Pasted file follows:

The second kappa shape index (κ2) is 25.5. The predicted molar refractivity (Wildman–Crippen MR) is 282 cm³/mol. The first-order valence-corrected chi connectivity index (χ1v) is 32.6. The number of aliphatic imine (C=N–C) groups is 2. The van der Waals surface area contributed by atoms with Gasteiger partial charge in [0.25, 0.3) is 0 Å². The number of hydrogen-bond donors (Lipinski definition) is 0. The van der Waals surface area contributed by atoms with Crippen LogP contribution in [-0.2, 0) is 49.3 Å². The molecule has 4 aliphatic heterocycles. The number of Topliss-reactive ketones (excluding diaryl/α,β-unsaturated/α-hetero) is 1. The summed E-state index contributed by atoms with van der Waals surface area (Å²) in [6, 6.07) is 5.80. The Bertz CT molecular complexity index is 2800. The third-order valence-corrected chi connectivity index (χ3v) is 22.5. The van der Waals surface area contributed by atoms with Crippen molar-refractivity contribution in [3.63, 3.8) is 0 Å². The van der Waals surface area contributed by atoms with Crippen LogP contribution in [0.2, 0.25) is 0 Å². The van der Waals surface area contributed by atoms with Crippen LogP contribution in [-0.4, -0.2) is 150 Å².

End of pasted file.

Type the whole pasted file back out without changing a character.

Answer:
The second kappa shape index (κ2) is 25.5. The predicted molar refractivity (Wildman–Crippen MR) is 282 cm³/mol. The first-order valence-corrected chi connectivity index (χ1v) is 32.6. The number of aliphatic imine (C=N–C) groups is 2. The van der Waals surface area contributed by atoms with Gasteiger partial charge in [0.25, 0.3) is 0 Å². The number of hydrogen-bond donors (Lipinski definition) is 0. The van der Waals surface area contributed by atoms with Crippen LogP contribution in [-0.2, 0) is 49.3 Å². The molecule has 4 aliphatic heterocycles. The number of Topliss-reactive ketones (excluding diaryl/α,β-unsaturated/α-hetero) is 1. The summed E-state index contributed by atoms with van der Waals surface area (Å²) in [6, 6.07) is 5.80. The Bertz CT molecular complexity index is 2800. The third-order valence-corrected chi connectivity index (χ3v) is 22.5. The van der Waals surface area contributed by atoms with Crippen molar-refractivity contribution in [3.63, 3.8) is 0 Å². The van der Waals surface area contributed by atoms with Crippen LogP contribution in [0.2, 0.25) is 0 Å². The van der Waals surface area contributed by atoms with Crippen LogP contribution in [-0.4, -0.2) is 150 Å².